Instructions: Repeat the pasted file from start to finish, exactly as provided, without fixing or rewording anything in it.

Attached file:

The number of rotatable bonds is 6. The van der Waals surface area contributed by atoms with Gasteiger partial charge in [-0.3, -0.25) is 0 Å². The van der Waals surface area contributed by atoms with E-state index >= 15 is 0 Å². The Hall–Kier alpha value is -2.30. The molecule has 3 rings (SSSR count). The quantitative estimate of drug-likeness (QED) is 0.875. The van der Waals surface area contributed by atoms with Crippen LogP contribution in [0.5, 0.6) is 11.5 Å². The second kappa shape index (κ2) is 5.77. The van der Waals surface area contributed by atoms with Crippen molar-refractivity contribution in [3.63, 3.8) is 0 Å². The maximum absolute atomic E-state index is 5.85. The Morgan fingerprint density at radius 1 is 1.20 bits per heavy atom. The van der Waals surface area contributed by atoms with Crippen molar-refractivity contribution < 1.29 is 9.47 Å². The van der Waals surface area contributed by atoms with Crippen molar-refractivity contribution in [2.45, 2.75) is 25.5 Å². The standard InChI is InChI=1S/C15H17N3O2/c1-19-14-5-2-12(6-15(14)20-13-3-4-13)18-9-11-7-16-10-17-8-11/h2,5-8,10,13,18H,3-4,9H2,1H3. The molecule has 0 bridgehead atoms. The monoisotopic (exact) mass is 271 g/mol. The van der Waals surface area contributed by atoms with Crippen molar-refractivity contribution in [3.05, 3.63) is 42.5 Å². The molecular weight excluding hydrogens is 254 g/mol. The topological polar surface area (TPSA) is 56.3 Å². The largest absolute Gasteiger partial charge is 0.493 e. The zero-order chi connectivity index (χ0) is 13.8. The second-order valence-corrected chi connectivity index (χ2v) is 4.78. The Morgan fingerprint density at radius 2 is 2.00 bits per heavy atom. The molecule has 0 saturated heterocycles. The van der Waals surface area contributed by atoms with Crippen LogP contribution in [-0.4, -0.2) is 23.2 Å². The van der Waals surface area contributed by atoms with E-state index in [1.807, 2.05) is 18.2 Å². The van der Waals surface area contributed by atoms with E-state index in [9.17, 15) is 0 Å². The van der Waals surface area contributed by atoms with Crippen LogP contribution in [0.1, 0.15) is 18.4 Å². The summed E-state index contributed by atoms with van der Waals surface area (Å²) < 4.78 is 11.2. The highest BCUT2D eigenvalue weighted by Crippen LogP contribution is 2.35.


The number of rotatable bonds is 6. The van der Waals surface area contributed by atoms with Gasteiger partial charge in [-0.3, -0.25) is 0 Å². The van der Waals surface area contributed by atoms with E-state index >= 15 is 0 Å². The Hall–Kier alpha value is -2.30. The molecule has 3 rings (SSSR count). The quantitative estimate of drug-likeness (QED) is 0.875. The van der Waals surface area contributed by atoms with Crippen LogP contribution in [0.5, 0.6) is 11.5 Å². The second kappa shape index (κ2) is 5.77. The van der Waals surface area contributed by atoms with Crippen molar-refractivity contribution in [3.63, 3.8) is 0 Å². The maximum absolute atomic E-state index is 5.85. The Morgan fingerprint density at radius 1 is 1.20 bits per heavy atom. The van der Waals surface area contributed by atoms with Crippen molar-refractivity contribution < 1.29 is 9.47 Å². The van der Waals surface area contributed by atoms with Crippen molar-refractivity contribution in [2.45, 2.75) is 25.5 Å². The standard InChI is InChI=1S/C15H17N3O2/c1-19-14-5-2-12(6-15(14)20-13-3-4-13)18-9-11-7-16-10-17-8-11/h2,5-8,10,13,18H,3-4,9H2,1H3. The molecule has 0 bridgehead atoms. The monoisotopic (exact) mass is 271 g/mol. The van der Waals surface area contributed by atoms with Crippen molar-refractivity contribution in [3.05, 3.63) is 42.5 Å². The molecular weight excluding hydrogens is 254 g/mol. The topological polar surface area (TPSA) is 56.3 Å². The largest absolute Gasteiger partial charge is 0.493 e. The zero-order chi connectivity index (χ0) is 13.8. The second-order valence-corrected chi connectivity index (χ2v) is 4.78. The Morgan fingerprint density at radius 2 is 2.00 bits per heavy atom. The molecule has 0 saturated heterocycles. The van der Waals surface area contributed by atoms with Crippen LogP contribution in [-0.4, -0.2) is 23.2 Å². The van der Waals surface area contributed by atoms with E-state index in [1.807, 2.05) is 18.2 Å². The van der Waals surface area contributed by atoms with E-state index in [9.17, 15) is 0 Å². The van der Waals surface area contributed by atoms with Crippen LogP contribution in [0.1, 0.15) is 18.4 Å². The summed E-state index contributed by atoms with van der Waals surface area (Å²) < 4.78 is 11.2. The highest BCUT2D eigenvalue weighted by Crippen LogP contribution is 2.35.